Tim Tebow, Mark Sanchez make Jets offensive coordinator Tony Sparano giddy


View Photo Gallery: Two peas in a pod.

Who doesn’t love a good quarterback controversy this time of year?

Intended or not, when the New York Jets traded for Tim Tebow, that’s precisely what they got. And while the team maintains incumbent Mark Sanchez will remain its starting quarterback, the coaching staff can’t stop gushing about the new guy behind him.

Thursday it was new offensive coordinator Tony Sparano’s turn. He spoke to reporters for the first time since his hire.

“Fundamentally, Tim has gotten much better,” Sparano said of the player he last coached in the Senior Bowl. “You could see the amount of time he spent at it... He’s completely different now than he was when he came out of college.”

Not surprisingly, Sparano also said he was “completely on board” with the decision to trade for Tebow. And let’s be honest — what offensive coordinator doesn’t want to have two capable QBs?

But when your starter spent his offseason getting ripped by his own teammates, it’s easy to see how the arrival of a media darling like Tebow could make things tricky in the Big Apple. Right, Tony?

“I’m not concerned about that, honestly,” Sparano said. “At the end of this whole thing, it’s about trying to find good football players. Mark Sanchez is one hell of a player ... and Tim Tebow is a good football player, too.

“When you put both of those guys in a room, if they’re playing checkers, they’re going to compete and they’re going to go like heck to win. I think the more of these people you can get around your football team, the better off your team is going to be ... I don’t think there will be a problem managing it.”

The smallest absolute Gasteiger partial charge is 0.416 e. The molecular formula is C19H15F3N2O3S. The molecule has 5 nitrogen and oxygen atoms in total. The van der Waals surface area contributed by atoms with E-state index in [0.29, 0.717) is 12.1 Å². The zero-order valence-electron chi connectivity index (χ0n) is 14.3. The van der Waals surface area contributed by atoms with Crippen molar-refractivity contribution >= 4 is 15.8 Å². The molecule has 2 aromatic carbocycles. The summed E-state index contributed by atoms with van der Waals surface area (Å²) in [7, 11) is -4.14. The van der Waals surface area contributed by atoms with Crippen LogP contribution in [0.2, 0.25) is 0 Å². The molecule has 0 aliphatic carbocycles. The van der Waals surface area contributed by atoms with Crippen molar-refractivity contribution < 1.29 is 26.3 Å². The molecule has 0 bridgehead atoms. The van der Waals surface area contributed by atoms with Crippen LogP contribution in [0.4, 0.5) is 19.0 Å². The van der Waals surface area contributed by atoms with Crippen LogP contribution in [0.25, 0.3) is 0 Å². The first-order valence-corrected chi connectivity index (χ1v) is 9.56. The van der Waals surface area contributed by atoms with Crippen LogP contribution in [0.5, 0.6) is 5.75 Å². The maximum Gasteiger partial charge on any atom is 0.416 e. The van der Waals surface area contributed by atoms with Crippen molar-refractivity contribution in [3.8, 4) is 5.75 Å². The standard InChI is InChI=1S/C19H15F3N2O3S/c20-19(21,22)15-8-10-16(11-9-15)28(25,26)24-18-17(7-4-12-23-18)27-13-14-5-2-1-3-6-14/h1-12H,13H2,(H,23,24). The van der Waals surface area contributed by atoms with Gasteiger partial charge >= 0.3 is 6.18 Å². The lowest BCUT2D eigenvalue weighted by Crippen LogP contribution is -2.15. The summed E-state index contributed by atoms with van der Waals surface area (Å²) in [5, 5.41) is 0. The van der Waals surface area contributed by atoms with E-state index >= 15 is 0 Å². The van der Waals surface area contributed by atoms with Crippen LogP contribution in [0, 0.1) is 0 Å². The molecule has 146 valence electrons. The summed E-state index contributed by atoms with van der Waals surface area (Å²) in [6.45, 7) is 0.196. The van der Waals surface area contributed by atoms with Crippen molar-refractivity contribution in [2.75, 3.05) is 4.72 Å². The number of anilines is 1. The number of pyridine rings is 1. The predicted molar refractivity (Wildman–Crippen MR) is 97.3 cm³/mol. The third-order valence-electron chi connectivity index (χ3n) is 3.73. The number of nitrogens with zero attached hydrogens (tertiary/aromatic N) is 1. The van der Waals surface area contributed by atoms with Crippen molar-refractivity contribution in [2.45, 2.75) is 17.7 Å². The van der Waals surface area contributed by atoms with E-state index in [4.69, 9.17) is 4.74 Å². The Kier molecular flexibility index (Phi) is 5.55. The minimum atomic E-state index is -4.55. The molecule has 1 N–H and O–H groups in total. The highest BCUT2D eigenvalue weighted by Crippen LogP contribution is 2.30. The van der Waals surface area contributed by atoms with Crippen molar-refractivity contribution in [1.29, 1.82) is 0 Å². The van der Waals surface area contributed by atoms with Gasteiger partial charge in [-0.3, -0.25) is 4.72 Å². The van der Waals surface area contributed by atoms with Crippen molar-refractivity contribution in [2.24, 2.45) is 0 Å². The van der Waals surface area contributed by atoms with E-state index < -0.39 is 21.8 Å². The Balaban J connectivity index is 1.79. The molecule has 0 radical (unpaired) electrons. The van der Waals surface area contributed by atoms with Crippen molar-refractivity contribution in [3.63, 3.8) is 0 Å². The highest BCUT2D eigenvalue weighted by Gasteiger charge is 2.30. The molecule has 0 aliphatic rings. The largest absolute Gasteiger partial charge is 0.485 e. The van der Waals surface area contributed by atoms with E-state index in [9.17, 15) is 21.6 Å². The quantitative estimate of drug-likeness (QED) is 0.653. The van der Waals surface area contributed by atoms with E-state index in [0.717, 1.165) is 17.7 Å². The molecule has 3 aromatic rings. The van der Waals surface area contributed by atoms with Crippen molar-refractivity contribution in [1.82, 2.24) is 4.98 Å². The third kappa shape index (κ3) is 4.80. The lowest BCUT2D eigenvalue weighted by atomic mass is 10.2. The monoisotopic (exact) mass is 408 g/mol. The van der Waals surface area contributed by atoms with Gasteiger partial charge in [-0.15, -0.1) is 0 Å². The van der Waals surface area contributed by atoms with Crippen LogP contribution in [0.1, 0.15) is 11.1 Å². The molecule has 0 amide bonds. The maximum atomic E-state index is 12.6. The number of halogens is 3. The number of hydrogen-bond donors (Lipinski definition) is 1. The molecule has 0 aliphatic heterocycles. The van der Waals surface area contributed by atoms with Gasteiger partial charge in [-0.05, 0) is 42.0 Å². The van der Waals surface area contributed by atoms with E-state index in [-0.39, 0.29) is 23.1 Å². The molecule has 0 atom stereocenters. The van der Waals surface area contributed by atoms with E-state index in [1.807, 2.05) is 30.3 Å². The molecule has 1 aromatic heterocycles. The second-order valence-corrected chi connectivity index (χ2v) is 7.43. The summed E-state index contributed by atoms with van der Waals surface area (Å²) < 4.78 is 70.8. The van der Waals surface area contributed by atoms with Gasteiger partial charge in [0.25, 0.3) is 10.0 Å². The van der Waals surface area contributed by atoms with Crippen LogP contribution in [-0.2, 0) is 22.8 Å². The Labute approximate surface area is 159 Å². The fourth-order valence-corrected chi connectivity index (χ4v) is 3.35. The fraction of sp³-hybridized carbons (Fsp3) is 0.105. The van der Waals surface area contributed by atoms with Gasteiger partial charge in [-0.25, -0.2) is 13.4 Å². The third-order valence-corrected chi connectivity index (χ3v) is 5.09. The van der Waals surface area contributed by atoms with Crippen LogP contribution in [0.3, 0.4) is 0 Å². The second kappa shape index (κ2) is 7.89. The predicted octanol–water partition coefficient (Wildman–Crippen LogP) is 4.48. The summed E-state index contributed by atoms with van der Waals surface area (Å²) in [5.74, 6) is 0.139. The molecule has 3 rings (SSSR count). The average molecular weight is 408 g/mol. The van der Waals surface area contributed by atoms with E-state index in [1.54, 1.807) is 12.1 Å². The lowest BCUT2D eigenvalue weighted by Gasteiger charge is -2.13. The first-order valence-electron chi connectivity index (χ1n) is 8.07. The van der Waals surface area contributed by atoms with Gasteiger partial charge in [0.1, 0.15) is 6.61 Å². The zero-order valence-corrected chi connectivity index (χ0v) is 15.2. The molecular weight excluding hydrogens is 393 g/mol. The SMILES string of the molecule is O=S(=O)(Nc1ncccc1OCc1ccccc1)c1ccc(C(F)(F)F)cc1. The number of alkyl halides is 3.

Tony Sparano likes his new offensive arsenal. (Jeff Zelevansky/GETTY IMAGES)

Rex Ryan initially said the Jets planned to use Tebow in the wildcat formation for as many as 20 players per game. Sparano was more discreet.

“Obviously, our first goal here is to turn Tim into ... uh, to continue to work with him and have him mature as a quarterback,” he said, pausing to stop himself from defining a specific role.

So far, Sparano seems pleased with just about every player at his disposal — which is hardly surprising since he came from a Miami team that averaged three fewer points per contest and had its own issues at quarterback. Still, the Jets need better play at the quarterback position to make another postseason run this fall and if Sanchez can’t get the job done, you have to figure Sparano won’t hesitate too long before giving Tebow a shot.

Follow us: @MattBrooksWP | @CindyBoren

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Matt Brooks is the high school sports editor for The Washington Post. He's an Arlington native and longtime District resident and was previously a high school sports reporter, editor for several blogs and Early Lead contributor with The Post.

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